"MONEY-changers corner" in the lobby of the Judson, where the many torch-bearers of literature and of art dwell, was in constant excitement and heated conversation during the past few days. Many pros and cons were raised but the question is still at large.

Corinne Lowe was the bone of contention; not she herself, but a few of her stories. And this is the rumor that had started it all.

Miss Lowe returned recently from a trip to Washington and soon the glad but strange tidings circulated that she had sold to the Saturday Evening Post, five stories, receiving an honorarium of twenty cents for each word or a thousand dollars for each of her five stories.

Considering that these stories are "an inside history" of the late private secretary of Mrs. Hamilton Fish, it seems quite feasible that our distinguished contemporary of Saturday Evening would be willing to buy them at any price.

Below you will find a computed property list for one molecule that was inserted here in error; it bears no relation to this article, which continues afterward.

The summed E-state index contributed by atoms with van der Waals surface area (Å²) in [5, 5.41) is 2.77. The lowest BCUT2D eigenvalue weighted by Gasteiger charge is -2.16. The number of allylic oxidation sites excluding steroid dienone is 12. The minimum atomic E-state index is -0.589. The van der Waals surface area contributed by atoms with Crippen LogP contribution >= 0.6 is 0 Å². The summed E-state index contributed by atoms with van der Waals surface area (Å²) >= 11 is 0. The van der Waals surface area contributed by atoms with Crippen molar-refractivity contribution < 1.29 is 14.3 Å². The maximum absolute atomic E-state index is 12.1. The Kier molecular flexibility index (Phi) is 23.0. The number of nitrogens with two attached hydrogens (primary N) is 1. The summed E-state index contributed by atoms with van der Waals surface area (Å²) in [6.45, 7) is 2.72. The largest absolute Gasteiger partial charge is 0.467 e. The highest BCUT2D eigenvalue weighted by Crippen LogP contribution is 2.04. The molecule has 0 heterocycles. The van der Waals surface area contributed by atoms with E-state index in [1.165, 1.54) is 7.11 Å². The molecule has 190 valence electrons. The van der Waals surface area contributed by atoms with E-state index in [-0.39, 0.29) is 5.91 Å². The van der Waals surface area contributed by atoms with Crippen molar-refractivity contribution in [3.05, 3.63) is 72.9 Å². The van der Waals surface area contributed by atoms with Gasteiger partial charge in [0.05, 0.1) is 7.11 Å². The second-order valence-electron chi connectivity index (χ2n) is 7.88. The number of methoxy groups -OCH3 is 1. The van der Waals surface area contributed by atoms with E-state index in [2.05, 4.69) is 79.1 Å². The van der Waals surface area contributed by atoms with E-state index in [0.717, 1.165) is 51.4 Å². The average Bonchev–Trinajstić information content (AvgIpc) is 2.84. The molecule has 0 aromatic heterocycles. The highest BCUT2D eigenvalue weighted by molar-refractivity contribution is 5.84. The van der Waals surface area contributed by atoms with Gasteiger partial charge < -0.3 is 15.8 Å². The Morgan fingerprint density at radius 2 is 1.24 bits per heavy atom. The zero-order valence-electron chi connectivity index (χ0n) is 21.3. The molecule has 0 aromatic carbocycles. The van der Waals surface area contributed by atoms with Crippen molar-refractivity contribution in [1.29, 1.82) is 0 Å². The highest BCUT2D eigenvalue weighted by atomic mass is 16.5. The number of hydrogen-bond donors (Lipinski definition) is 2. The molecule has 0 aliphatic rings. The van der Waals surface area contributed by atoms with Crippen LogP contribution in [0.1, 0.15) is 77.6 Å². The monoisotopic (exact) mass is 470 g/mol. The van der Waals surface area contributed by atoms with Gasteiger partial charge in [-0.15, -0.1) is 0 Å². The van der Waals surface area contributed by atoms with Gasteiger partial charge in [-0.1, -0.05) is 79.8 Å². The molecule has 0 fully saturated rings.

It is reported they are to appear under the title "This is the Life!"

Be it as it may be, the defender of high ideals on the Ladies' Home Journal, Mr. Bock, will lament the loss of such valuable material for the pages of his journal, which really would have been the right urn for the social remains of Mrs. Fish's secretary.

But this, it is said, is the trump card Miss Lowe played and being a question of "give me my price (twenty cents a word) or the Ladies' Home Journal will give it to me" won her victory.

	COLUMBINE, with eyes of blue, 
	Do you remember when we were new? 
	Your painted cheeks were brightly pink, 
	And your beautiful brows were lined in ink. 
	Why, children cried for the love of you, 
	Columbine, with eyes of blue. 
 
	Columbine, with golden hair, 
	I loved you then, but you did not care, 
	For fate looked on with an angry frown, 
	And the showman made you wed the clown. 
	You laughed at me then, in my despair, 
	Columbine, with golden hair. 
 
	Columbine, with staring eyes, 
	Here in the refuse heap we lie, 
	Your tinsel dress is a battered wreck, 
	And your head is broken off at the neck. 
	But I love you still . . . I don't know why,